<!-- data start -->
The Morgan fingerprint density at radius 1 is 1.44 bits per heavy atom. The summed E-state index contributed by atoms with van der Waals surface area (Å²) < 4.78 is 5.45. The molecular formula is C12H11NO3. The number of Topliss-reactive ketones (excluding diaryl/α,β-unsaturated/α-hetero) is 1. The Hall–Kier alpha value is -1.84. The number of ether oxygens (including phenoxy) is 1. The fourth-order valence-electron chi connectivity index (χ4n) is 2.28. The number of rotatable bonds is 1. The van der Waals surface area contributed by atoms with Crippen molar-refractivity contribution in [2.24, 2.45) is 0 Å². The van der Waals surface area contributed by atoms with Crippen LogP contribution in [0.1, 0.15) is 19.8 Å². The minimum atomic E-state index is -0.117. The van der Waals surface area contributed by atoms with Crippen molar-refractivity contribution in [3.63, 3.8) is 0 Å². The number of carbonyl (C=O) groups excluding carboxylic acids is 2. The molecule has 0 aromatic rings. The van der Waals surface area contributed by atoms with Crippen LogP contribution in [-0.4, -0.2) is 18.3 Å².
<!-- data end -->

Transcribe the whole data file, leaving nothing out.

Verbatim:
The Morgan fingerprint density at radius 1 is 1.44 bits per heavy atom. The summed E-state index contributed by atoms with van der Waals surface area (Å²) < 4.78 is 5.45. The molecular formula is C12H11NO3. The number of Topliss-reactive ketones (excluding diaryl/α,β-unsaturated/α-hetero) is 1. The Hall–Kier alpha value is -1.84. The number of ether oxygens (including phenoxy) is 1. The fourth-order valence-electron chi connectivity index (χ4n) is 2.28. The number of rotatable bonds is 1. The van der Waals surface area contributed by atoms with Crippen molar-refractivity contribution in [2.24, 2.45) is 0 Å². The van der Waals surface area contributed by atoms with Crippen LogP contribution in [0.1, 0.15) is 19.8 Å². The minimum atomic E-state index is -0.117. The van der Waals surface area contributed by atoms with Crippen molar-refractivity contribution in [3.63, 3.8) is 0 Å². The number of carbonyl (C=O) groups excluding carboxylic acids is 2. The molecule has 0 aromatic rings. The van der Waals surface area contributed by atoms with Crippen LogP contribution in [-0.4, -0.2) is 18.3 Å².